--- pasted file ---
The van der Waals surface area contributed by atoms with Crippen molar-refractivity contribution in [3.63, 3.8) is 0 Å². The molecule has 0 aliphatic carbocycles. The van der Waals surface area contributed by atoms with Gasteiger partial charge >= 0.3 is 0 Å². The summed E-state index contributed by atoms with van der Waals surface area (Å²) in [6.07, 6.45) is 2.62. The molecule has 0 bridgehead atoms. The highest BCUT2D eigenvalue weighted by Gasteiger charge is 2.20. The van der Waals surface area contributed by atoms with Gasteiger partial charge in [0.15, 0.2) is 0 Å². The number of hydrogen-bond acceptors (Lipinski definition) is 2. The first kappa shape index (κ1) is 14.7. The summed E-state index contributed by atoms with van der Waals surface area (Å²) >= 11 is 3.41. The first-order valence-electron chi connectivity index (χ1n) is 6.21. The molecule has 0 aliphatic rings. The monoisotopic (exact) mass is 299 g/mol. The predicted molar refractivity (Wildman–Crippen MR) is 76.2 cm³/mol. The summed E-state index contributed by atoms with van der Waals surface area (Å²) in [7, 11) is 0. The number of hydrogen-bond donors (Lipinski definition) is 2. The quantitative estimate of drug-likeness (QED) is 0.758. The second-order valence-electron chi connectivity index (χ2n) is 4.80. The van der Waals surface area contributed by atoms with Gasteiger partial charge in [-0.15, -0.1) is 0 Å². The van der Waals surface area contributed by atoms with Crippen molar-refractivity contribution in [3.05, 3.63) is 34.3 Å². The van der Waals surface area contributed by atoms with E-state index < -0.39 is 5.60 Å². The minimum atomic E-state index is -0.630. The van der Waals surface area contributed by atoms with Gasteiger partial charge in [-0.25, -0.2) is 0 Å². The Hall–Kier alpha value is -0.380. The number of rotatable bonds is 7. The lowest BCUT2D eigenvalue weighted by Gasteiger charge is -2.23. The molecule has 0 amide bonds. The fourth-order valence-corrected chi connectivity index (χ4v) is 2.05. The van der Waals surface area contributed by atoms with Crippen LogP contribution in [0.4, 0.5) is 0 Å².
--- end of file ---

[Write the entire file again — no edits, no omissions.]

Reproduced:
The van der Waals surface area contributed by atoms with Crippen molar-refractivity contribution in [3.63, 3.8) is 0 Å². The molecule has 0 aliphatic carbocycles. The van der Waals surface area contributed by atoms with Gasteiger partial charge >= 0.3 is 0 Å². The summed E-state index contributed by atoms with van der Waals surface area (Å²) in [6.07, 6.45) is 2.62. The molecule has 0 bridgehead atoms. The highest BCUT2D eigenvalue weighted by Gasteiger charge is 2.20. The van der Waals surface area contributed by atoms with Gasteiger partial charge in [0.15, 0.2) is 0 Å². The number of hydrogen-bond acceptors (Lipinski definition) is 2. The first kappa shape index (κ1) is 14.7. The summed E-state index contributed by atoms with van der Waals surface area (Å²) >= 11 is 3.41. The first-order valence-electron chi connectivity index (χ1n) is 6.21. The molecule has 0 aliphatic rings. The monoisotopic (exact) mass is 299 g/mol. The predicted molar refractivity (Wildman–Crippen MR) is 76.2 cm³/mol. The summed E-state index contributed by atoms with van der Waals surface area (Å²) in [7, 11) is 0. The number of hydrogen-bond donors (Lipinski definition) is 2. The quantitative estimate of drug-likeness (QED) is 0.758. The second-order valence-electron chi connectivity index (χ2n) is 4.80. The van der Waals surface area contributed by atoms with Gasteiger partial charge in [-0.15, -0.1) is 0 Å². The van der Waals surface area contributed by atoms with Crippen molar-refractivity contribution in [3.05, 3.63) is 34.3 Å². The van der Waals surface area contributed by atoms with E-state index < -0.39 is 5.60 Å². The minimum atomic E-state index is -0.630. The van der Waals surface area contributed by atoms with Gasteiger partial charge in [-0.25, -0.2) is 0 Å². The Hall–Kier alpha value is -0.380. The number of rotatable bonds is 7. The lowest BCUT2D eigenvalue weighted by Gasteiger charge is -2.23. The molecule has 0 amide bonds. The fourth-order valence-corrected chi connectivity index (χ4v) is 2.05. The van der Waals surface area contributed by atoms with Crippen LogP contribution in [0.4, 0.5) is 0 Å².